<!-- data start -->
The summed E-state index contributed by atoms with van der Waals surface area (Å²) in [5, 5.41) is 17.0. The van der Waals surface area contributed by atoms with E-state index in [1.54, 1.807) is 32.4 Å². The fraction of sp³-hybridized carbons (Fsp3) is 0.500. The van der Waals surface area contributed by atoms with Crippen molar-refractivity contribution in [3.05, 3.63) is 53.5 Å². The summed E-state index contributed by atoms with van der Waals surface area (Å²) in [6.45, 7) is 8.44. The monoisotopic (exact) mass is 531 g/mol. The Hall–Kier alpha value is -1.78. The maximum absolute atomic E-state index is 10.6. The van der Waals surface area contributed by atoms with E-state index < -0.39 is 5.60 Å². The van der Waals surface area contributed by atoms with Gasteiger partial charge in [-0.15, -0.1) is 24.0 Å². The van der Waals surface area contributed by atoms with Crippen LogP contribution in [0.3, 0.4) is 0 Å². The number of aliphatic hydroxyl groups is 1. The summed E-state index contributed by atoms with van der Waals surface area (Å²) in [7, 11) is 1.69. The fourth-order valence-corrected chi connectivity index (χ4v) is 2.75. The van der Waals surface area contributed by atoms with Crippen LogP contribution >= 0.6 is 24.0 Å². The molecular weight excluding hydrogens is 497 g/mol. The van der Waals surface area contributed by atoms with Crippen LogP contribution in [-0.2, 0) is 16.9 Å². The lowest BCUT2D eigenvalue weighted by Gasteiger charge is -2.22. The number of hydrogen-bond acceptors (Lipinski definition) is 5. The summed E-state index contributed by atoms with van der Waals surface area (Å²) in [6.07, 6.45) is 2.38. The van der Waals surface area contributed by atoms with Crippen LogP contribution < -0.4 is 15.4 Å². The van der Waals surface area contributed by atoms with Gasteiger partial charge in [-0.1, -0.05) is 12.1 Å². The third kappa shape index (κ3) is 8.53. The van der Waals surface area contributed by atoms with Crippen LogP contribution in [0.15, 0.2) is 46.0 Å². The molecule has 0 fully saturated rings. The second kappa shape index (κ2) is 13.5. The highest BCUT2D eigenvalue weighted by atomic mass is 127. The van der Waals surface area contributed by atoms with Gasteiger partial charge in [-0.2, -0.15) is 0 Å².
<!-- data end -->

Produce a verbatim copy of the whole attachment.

The summed E-state index contributed by atoms with van der Waals surface area (Å²) in [5, 5.41) is 17.0. The van der Waals surface area contributed by atoms with E-state index in [1.54, 1.807) is 32.4 Å². The fraction of sp³-hybridized carbons (Fsp3) is 0.500. The van der Waals surface area contributed by atoms with Crippen molar-refractivity contribution in [3.05, 3.63) is 53.5 Å². The summed E-state index contributed by atoms with van der Waals surface area (Å²) in [6.45, 7) is 8.44. The monoisotopic (exact) mass is 531 g/mol. The Hall–Kier alpha value is -1.78. The maximum absolute atomic E-state index is 10.6. The van der Waals surface area contributed by atoms with E-state index < -0.39 is 5.60 Å². The van der Waals surface area contributed by atoms with Gasteiger partial charge in [-0.15, -0.1) is 24.0 Å². The van der Waals surface area contributed by atoms with Crippen LogP contribution in [0.3, 0.4) is 0 Å². The number of aliphatic hydroxyl groups is 1. The summed E-state index contributed by atoms with van der Waals surface area (Å²) in [7, 11) is 1.69. The fourth-order valence-corrected chi connectivity index (χ4v) is 2.75. The van der Waals surface area contributed by atoms with Crippen LogP contribution >= 0.6 is 24.0 Å². The molecular weight excluding hydrogens is 497 g/mol. The van der Waals surface area contributed by atoms with Crippen LogP contribution in [-0.2, 0) is 16.9 Å². The lowest BCUT2D eigenvalue weighted by Gasteiger charge is -2.22. The number of hydrogen-bond acceptors (Lipinski definition) is 5. The summed E-state index contributed by atoms with van der Waals surface area (Å²) in [6.07, 6.45) is 2.38. The van der Waals surface area contributed by atoms with Crippen LogP contribution < -0.4 is 15.4 Å². The van der Waals surface area contributed by atoms with Gasteiger partial charge in [-0.1, -0.05) is 12.1 Å². The third kappa shape index (κ3) is 8.53. The van der Waals surface area contributed by atoms with Crippen LogP contribution in [0.15, 0.2) is 46.0 Å². The molecule has 0 fully saturated rings. The second kappa shape index (κ2) is 13.5. The highest BCUT2D eigenvalue weighted by atomic mass is 127. The van der Waals surface area contributed by atoms with Gasteiger partial charge in [-0.2, -0.15) is 0 Å².